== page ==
El Niño pushes Harford County temperatures well above normal for March

Late winter is feeling more like the middle of spring in Harford County

Harford County residents have been enjoying unseasonably warm temperatures during the past week, and they will be able to enjoy more warm days next week – with occasional rain showers – thanks to this year's strong El Niño climate pattern.

Many people took advantage of the sunny and warm weather this week, as they could be seen visiting the King and Queen Seat rock formation in Rocks State Park, playing basketball in shorts and T-shirts, or visiting local parks.

"This is the strongest El Niño on record," National Weather Service meteorologist Kevin Witt said Thursday morning.

El Niño, a semi-annual climate pattern characterized by warm temperatures from the Pacific Ocean, has been affecting winter weather across the country.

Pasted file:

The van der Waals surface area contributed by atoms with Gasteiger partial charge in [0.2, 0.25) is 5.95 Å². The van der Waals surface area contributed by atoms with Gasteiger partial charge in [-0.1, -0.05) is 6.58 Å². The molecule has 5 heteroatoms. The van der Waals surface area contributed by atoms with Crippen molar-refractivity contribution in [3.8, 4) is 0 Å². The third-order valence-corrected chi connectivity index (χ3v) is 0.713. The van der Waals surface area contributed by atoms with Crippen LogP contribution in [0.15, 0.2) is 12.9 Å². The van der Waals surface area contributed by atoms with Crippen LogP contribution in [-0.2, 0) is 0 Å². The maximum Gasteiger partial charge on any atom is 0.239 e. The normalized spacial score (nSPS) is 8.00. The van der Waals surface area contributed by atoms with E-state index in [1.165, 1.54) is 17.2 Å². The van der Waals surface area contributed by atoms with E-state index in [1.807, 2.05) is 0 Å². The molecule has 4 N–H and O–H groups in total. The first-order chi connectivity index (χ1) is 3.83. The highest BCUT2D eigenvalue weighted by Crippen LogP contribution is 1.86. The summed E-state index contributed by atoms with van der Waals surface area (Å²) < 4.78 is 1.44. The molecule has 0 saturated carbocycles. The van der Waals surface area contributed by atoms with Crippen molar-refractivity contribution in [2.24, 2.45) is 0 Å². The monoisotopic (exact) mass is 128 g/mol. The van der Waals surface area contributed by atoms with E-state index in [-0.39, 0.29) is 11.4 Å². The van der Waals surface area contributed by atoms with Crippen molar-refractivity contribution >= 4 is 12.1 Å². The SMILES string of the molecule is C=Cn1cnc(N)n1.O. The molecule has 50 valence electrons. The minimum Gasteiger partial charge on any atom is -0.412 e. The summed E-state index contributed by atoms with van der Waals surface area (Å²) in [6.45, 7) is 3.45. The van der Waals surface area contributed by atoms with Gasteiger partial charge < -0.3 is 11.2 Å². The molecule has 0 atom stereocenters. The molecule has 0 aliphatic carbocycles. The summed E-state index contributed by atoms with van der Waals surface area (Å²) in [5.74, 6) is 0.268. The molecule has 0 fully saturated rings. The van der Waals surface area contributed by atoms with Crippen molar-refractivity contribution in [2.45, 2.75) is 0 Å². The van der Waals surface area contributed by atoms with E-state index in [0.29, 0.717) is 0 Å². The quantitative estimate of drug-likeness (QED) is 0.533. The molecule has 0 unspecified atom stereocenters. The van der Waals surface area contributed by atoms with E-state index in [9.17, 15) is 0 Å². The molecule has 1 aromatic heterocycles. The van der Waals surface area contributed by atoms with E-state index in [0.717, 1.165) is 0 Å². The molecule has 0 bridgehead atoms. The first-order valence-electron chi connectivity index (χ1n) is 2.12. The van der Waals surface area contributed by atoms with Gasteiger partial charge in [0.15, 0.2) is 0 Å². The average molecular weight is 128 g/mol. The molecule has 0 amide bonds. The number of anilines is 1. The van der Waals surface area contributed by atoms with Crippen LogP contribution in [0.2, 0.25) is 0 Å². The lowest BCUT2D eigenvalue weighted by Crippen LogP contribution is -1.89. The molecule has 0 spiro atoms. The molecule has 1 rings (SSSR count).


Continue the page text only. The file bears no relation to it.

Witt noted El Niño can cause "flip-flop" local weather patterns with extremes of cold and warmth.

"You could see a major storm system come through and then a month later see temperatures 20 degrees above normal," he said.

Witt cited Winter Storm Jonas, which dropped at least 2 feet of snow on Harford County in late January, followed the higher-than-normal late winter temperatures of recent days.

Witt's National Weather Service colleague, meteorologist Isha Renta, said local temperatures are usually in the low 50s in late March, and the lows are in the 30s, but a high-pressure system, dry air and warm conditions are pushing the temperatures above normal.

The temperature reached 78 degrees by 2 p.m. in Bel Air Thursday, with a 50 percent chance of overnight precipitation and lows in the mid-50s forecast by the NWS,

Friday and Saturday are expected to be sunny with high temperatures in the low 60s, followed by rain Saturday night, Sunday and Monday, and then a return to temperatures in the 70s by the middle of next week, according to Renta and the website.

"The temperatures will still be above normal [next week]," Renta said.

Aegis Photo Editor Matt Button contributed to this report.

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